As we move along this journey on earth we learn and accept that death is a part of life though when it comes suddenly and unexpectedly, it can demand more understanding and faith no matter what the age of our dearly departed family member or friend.
When such sadness strikes in varying forms, we find that unity is strength and that our Irish community is especially helpful in the grieving process. Comhaltas Ceoltoiri Eireann, founded in 1951, is predicated on traditional Irish music and dance and our native heritage, and there is great healing power in the music along with our Catholic faith.
That common thread is something that is foremost in my mind these days with the tragic passing of the young Aisling Murphy in Tullamore, County Offaly and one of our most beloved senior citizens, Kathleen Gallagher.
The Irish community worldwide was shocked and stunned last Wednesday with the senseless and brutal fatal attack on Aisling on the pathway called Fiona’s Way along the Grand Canal in Tullamore, robbing a beautiful and talented young lady of her life at the age of 23. The full details of that heinous crime have yet to be detailed before she was laid to rest on January 18 in the Mountbolos Cemetery after her Mass at St. Brigid’s Church attended by President Michael D. Higgins and Taoiseach Micheal Martin.
Word of her passing came to me first from the Comhaltas Uachtarain Eamonn O hArgain via a Facebook post as Aisling was well known as a CCE musician from the age of five under the tutelage of her fiddle teacher Attracta Brady in Tullamore in the Ballyboy branch.
She acquitted herself well in CCE fleadhanna right up the last ones in Drogheda before the pandemic and was selected for both the Irish and the English tour groups and its National Folk Orchestra. The horrible news quickly spread throughout the network of many fellow musicians near and far who would have known her directly, especially her young peer group.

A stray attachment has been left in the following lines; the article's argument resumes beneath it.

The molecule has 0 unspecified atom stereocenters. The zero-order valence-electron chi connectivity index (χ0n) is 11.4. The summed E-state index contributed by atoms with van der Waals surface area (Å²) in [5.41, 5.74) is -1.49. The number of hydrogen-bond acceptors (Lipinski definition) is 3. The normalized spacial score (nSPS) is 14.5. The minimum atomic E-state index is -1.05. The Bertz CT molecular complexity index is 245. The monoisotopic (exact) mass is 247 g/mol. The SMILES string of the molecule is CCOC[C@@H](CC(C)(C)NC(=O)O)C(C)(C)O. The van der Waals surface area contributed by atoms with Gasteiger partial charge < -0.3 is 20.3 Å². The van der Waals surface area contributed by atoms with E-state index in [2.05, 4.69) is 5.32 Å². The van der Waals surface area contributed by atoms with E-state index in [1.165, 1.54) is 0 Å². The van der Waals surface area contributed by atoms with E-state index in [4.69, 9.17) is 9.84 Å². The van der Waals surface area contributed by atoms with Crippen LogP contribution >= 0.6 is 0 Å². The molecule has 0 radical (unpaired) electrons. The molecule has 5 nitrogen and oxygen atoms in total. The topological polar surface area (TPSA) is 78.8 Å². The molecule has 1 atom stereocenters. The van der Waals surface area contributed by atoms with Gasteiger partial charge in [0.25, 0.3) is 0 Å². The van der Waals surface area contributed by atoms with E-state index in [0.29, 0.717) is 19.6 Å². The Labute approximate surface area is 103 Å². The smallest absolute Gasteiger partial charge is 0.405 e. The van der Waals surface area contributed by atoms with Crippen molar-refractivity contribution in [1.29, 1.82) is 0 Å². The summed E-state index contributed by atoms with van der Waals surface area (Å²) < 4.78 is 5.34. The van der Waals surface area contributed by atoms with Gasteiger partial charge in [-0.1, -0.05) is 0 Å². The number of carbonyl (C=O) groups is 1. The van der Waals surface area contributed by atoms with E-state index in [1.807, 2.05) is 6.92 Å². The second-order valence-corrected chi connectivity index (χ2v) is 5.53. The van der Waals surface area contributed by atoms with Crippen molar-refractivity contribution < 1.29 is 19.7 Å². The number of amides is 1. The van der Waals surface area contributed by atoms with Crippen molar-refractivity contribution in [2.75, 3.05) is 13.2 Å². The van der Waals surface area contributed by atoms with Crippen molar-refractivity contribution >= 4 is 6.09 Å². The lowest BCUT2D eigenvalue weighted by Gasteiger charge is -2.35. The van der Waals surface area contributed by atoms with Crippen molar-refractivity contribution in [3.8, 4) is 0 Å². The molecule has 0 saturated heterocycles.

The loss of a young woman who simply went for a run after teaching her first class at Durrow grammar school in her first year after graduating as a teacher from Mary Immaculate College in Limerick instantly stopped Ireland in its tracks and thanks to social media, throughout the diaspora also.
Candlelit vigils sprung up from that tragic day as the world mourned the loss of the girl who packed so much into her too-short 23 years through her music, sport and teaching talent and zest for life in sympathy and solidarity with her parents, Kathleen and Ray, sister Amy, brother Cathal, and her partner Ryan.
The aptly christened Ashling, which means dream in Irish, was so full of promise and potential based on what she had already accomplished in her young life as a musician and teacher in Ballyboy Comhaltas for young people in solo and group classes. And her first-year students were the pride of her teaching career just underway. The heartbreak and lessons learned too young were especially tough to imagine.
Ashling Murphy’s legacy hopefully will not be just a remembrance of an inhumane act by a deranged individual, but as a need to respect the human dignity for all of us, and especially women who feel too vulnerable in everyday circumstance from violence perpetrated by men.